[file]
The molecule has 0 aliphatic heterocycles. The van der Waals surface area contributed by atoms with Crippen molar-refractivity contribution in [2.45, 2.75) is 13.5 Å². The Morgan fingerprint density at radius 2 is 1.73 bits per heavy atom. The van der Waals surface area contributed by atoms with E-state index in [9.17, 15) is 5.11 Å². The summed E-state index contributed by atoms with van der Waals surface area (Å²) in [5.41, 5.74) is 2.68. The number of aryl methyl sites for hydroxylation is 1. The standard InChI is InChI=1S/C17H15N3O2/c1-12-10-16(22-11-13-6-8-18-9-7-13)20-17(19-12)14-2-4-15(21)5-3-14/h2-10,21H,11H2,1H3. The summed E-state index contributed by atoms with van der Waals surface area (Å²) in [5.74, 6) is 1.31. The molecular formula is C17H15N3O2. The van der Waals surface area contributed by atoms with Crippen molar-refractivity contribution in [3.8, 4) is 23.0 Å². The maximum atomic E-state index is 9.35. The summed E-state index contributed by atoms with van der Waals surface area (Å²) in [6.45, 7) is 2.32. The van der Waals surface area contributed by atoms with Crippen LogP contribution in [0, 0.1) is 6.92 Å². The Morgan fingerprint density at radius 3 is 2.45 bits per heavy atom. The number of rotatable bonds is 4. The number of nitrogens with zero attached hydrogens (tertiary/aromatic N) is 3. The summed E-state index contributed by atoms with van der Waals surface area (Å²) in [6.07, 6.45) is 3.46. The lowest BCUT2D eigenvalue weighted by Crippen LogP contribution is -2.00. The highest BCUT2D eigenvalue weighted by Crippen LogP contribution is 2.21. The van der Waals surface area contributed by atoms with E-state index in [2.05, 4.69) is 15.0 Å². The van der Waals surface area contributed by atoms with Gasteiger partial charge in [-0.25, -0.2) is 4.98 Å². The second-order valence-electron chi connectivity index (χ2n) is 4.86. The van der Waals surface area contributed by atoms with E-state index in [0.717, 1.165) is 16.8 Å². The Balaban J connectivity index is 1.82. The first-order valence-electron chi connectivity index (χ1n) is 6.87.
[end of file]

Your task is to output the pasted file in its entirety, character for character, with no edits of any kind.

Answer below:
The molecule has 0 aliphatic heterocycles. The van der Waals surface area contributed by atoms with Crippen molar-refractivity contribution in [2.45, 2.75) is 13.5 Å². The Morgan fingerprint density at radius 2 is 1.73 bits per heavy atom. The van der Waals surface area contributed by atoms with E-state index in [9.17, 15) is 5.11 Å². The summed E-state index contributed by atoms with van der Waals surface area (Å²) in [5.41, 5.74) is 2.68. The number of aryl methyl sites for hydroxylation is 1. The standard InChI is InChI=1S/C17H15N3O2/c1-12-10-16(22-11-13-6-8-18-9-7-13)20-17(19-12)14-2-4-15(21)5-3-14/h2-10,21H,11H2,1H3. The summed E-state index contributed by atoms with van der Waals surface area (Å²) in [5.74, 6) is 1.31. The molecular formula is C17H15N3O2. The van der Waals surface area contributed by atoms with Crippen molar-refractivity contribution in [3.8, 4) is 23.0 Å². The maximum atomic E-state index is 9.35. The summed E-state index contributed by atoms with van der Waals surface area (Å²) in [6.45, 7) is 2.32. The van der Waals surface area contributed by atoms with Crippen LogP contribution in [0, 0.1) is 6.92 Å². The Morgan fingerprint density at radius 3 is 2.45 bits per heavy atom. The number of rotatable bonds is 4. The number of nitrogens with zero attached hydrogens (tertiary/aromatic N) is 3. The summed E-state index contributed by atoms with van der Waals surface area (Å²) in [6.07, 6.45) is 3.46. The lowest BCUT2D eigenvalue weighted by Crippen LogP contribution is -2.00. The highest BCUT2D eigenvalue weighted by Crippen LogP contribution is 2.21. The van der Waals surface area contributed by atoms with E-state index in [2.05, 4.69) is 15.0 Å². The van der Waals surface area contributed by atoms with Gasteiger partial charge in [-0.25, -0.2) is 4.98 Å². The second-order valence-electron chi connectivity index (χ2n) is 4.86. The van der Waals surface area contributed by atoms with E-state index in [0.717, 1.165) is 16.8 Å². The Balaban J connectivity index is 1.82. The first-order valence-electron chi connectivity index (χ1n) is 6.87.